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Biochim Biophys Acta. 2015 Jul;1849(7):861-70. doi: 10.1016/j.bbagrm.2014.11.009. Epub 2014 Dec 5.

Stress granules, P-bodies and cancer.

Author information

1
Division of Rheumatology, Immunology, and Allergy, Brigham and Women's Hospital, Boston, MA 02115, USA; Department of Medicine, Harvard Medical School, Boston, MA 02115, USA. Electronic address: panderson@rics.bwh.harvard.edu.
2
Division of Rheumatology, Immunology, and Allergy, Brigham and Women's Hospital, Boston, MA 02115, USA; Department of Medicine, Harvard Medical School, Boston, MA 02115, USA.
3
Division of Rheumatology, Immunology, and Allergy, Brigham and Women's Hospital, Boston, MA 02115, USA; Department of Medicine, Harvard Medical School, Boston, MA 02115, USA. Electronic address: pivanov@rics.bwh.harvard.edu.

Abstract

Cancer cells are exposed to adverse conditions in the tumor microenvironment, and utilize post-transcriptional control mechanisms to re-program gene expression in ways that enhance cell survival. Stress granules and processing bodies are RNA-containing granules that contribute to this process by modulating cellular signaling pathways, metabolic machinery, and stress response programs. This review examines evidence implicating RNA granules in the pathogenesis of cancer and discusses their potential as targets for anticancer therapies. This article is part of a Special Issue entitled: Translation and Cancer.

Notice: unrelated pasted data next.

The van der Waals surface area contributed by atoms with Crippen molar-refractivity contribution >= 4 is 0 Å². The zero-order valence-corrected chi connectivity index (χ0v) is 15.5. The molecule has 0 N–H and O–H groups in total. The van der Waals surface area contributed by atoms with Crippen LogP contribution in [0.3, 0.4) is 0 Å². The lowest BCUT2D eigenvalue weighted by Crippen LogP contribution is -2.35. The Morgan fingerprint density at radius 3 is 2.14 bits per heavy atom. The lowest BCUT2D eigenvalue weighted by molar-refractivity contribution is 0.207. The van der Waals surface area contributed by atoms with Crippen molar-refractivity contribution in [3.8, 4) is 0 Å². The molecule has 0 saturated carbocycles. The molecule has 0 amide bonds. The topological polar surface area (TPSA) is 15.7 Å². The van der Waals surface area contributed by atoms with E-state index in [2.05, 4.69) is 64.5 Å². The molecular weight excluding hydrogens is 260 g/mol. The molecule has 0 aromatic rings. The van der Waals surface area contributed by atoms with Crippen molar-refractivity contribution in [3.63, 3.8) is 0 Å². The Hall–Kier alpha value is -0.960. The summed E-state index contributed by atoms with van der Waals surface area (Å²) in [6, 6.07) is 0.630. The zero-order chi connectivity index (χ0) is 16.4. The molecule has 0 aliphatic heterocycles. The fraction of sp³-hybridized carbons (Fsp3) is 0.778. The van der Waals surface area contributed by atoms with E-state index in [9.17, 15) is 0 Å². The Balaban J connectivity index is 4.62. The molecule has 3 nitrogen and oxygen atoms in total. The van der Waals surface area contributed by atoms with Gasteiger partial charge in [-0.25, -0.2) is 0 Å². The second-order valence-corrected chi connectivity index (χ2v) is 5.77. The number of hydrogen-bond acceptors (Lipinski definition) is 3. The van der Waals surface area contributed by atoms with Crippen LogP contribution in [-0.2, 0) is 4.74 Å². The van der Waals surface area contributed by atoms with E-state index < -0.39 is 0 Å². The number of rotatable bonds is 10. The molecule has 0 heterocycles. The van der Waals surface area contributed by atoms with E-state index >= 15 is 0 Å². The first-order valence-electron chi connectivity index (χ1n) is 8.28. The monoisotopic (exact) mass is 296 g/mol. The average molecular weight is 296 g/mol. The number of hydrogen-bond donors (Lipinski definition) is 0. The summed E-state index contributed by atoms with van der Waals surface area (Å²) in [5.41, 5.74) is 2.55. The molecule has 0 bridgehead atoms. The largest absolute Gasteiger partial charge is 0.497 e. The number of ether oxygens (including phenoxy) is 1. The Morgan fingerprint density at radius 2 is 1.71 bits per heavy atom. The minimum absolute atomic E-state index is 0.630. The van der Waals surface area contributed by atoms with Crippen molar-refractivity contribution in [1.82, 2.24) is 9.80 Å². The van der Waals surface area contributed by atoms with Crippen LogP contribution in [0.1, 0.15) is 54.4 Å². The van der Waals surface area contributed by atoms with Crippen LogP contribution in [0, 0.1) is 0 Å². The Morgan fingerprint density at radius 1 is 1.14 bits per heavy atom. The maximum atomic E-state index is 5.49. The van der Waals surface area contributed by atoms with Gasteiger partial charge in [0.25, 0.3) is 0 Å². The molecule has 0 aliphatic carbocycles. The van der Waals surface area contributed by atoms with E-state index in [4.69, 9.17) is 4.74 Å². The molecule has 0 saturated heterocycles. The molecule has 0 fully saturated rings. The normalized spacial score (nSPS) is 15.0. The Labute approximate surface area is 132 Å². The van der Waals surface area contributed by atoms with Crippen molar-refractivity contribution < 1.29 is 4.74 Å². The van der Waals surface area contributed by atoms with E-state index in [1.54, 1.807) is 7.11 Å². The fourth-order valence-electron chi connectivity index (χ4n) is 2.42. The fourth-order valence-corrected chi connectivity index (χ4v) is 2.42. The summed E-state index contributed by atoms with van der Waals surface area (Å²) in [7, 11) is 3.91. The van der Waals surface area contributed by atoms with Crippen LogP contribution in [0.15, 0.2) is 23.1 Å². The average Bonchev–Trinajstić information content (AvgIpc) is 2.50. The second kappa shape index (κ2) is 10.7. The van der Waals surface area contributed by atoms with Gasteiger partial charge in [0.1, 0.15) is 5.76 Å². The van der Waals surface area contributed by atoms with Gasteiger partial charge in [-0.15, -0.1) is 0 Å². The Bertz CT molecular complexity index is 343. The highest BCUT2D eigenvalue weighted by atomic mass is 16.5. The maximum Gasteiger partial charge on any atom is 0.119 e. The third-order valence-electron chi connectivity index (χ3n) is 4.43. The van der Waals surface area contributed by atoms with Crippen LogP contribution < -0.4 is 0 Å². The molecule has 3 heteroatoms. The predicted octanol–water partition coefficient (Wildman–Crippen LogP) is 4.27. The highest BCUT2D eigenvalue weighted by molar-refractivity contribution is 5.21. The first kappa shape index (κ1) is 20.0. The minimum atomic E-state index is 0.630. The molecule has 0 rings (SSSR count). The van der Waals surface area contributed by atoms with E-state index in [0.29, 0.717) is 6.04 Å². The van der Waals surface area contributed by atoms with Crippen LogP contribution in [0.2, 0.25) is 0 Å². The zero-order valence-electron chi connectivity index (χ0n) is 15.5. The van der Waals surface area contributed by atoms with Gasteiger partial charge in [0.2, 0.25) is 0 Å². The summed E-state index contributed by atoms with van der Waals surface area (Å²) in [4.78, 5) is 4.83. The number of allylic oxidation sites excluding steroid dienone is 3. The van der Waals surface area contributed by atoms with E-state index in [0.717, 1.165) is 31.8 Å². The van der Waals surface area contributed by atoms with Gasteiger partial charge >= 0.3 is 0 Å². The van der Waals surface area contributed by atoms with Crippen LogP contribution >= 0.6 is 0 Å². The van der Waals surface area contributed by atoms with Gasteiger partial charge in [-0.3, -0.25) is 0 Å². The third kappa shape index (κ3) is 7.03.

KEYWORDS:

Apoptosis; Cancer; P-body; Post-transcriptional regulation; Stress granule; Stress response

PMID:
25482014
PMCID:
PMC4457708
DOI:
10.1016/j.bbagrm.2014.11.009
[Indexed for MEDLINE]
Free PMC Article

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